Click the Simple Funk Drums 01 loop to preview it.
It is definitely simple, and in this case simple is good. Remember, you're looking for a subtle drum part that works well with the bass loops rather than distracts from them. There's only one way to find out. You can audition it with the bass tracks.
Press Z or Return to move the playhead to the beginning of the Timeline, then press the spacebar to begin playback.
Click the Simple Funk Drums 01 loop to hear it with the bass tracks.
Make sure that you select the Simple Funk Drums 01 loop and not the Simple Funk Drums 02 loop. They may be in reverse numeric order because you are sorting by loop type rather than alphanumerically. When you audition loops, they will start playing at the next full measure. The loops you audition will always match the project's tempo.
It starts out cool, and it is. However, if you listen to that same beat over and over, it's going to lose its coolness real fast. The song needs an additional drum part.
Repeat the audition process from the beginning of the project, this time auditioning the Simple Funk Drums 02 loop. When you're finished, pause playback.
Both drum loops work with the bass tracks. Now it's just a matter of arranging them in the Timeline.
Apple Loops often come in numeric groups with the same name and different numbers to indicate variations. Generally, these loops with matching names will sound good together if used in the same song.
Building the Drum Track
Now that you've selected two drum loops to use in the project, you need to add them to the Timeline. Let's start with the Simple Funk Drums 01 loop.
Drag the Simple Funk Drums 01 loop from the browser to the beginning of the Timeline below the lowest Syn Bass track. A new Kits track appears in the Timeline with the Simple Funk Drums 01 region inside.
Instead of having the song start with the drums in the first measure, let's give the bass parts a chance to establish the rhythm before bringing in the drums.
In the Kits track, drag the drum region to the right so it starts at the 4th measure.
Play the beginning of the project to hear the drums come in at the 4th measure.
Good stuff! It really adds a nice grooving accent to the bass without taking away from it. All you need to do now is extend the drum loop so that it repeats three times.
Drag the upper-right corner of the Simple Funk Drums 01 region to extend it until it loops three times. The first drum part is in place, and now you can add the second drum part to finish out the end of the song.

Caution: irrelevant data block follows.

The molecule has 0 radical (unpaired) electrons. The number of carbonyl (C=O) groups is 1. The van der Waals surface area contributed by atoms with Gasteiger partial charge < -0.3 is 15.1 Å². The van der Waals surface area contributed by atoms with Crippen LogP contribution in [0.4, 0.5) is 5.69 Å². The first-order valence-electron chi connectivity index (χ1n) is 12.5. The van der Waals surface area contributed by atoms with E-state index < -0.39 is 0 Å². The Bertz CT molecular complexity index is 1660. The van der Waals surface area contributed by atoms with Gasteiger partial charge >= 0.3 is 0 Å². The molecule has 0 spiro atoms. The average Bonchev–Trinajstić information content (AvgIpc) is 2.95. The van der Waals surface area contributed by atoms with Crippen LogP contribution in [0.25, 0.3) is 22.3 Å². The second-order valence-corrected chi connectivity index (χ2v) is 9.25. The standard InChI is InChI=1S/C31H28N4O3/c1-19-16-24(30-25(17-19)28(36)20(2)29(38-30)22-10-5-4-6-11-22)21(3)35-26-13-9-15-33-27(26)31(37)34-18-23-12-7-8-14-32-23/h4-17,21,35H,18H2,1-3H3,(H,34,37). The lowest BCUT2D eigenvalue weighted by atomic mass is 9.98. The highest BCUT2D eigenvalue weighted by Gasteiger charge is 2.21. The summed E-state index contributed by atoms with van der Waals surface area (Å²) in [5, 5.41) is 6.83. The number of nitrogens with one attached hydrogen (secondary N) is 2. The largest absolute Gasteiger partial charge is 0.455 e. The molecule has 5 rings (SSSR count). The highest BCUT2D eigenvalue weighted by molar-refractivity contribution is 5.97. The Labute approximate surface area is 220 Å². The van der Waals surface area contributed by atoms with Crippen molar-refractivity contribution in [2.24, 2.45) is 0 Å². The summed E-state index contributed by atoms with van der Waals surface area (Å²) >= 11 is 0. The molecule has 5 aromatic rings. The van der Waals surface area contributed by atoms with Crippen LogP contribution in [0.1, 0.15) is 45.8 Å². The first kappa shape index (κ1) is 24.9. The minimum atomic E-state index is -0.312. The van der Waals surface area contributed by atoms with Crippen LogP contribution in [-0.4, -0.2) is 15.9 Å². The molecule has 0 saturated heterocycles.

Drag the Simple Funk Drums 02 loop from the browser to the Kits track so that it starts at the 10th measure. This is also where the first drum part ends.
When you add loops to the Timeline, a dark gray vertical line appears as a position indicator from the Beat Ruler to the bottom of the Timeline.
Extend the new drum region so that it repeats once and ends at bar 14.
Listen to the bass and drum parts together, then save your progress.
If you use only one drum loop for an entire song, no matter how good the loop is, eventually it becomes nothing more than a complex metronome. Try to mix it up and add some variety to your drum tracks to keep them from sounding so "loopy."
You're off to a good start. It's time to dive into the Loop Browser and find a few more Software Instrument loops that will complement your SpaceBass song.
Backing Up a Song File in Stages
It's a good idea to save your song with different names as you build it. That way, you can go back to an earlier stage of the song to change the outcome or to create different versions. Up to this point, you have only created the rhythm tracks for this song. Let's save the project and identify it as rhythm tracks only, so later you can go back to the song at this level and arrange or record different parts to the beats.
Choose File > Save As, or press Shift-Cmd-S, to open the Save As dialog.
Change the name to SpaceBassRhythm and save it to the My GarageBand Projects folder.
Now that the Rhythm version of the song is saved, let's create another version that includes the melody tracks. You'll rename and save it now so that you can just save as you go while following the next series of exercises.
Choose File > Save As or press Shift-Cmd-S to open the Save As dialog.
Change the name to SpaceBassMelody and save it to the My GarageBand Projects folder.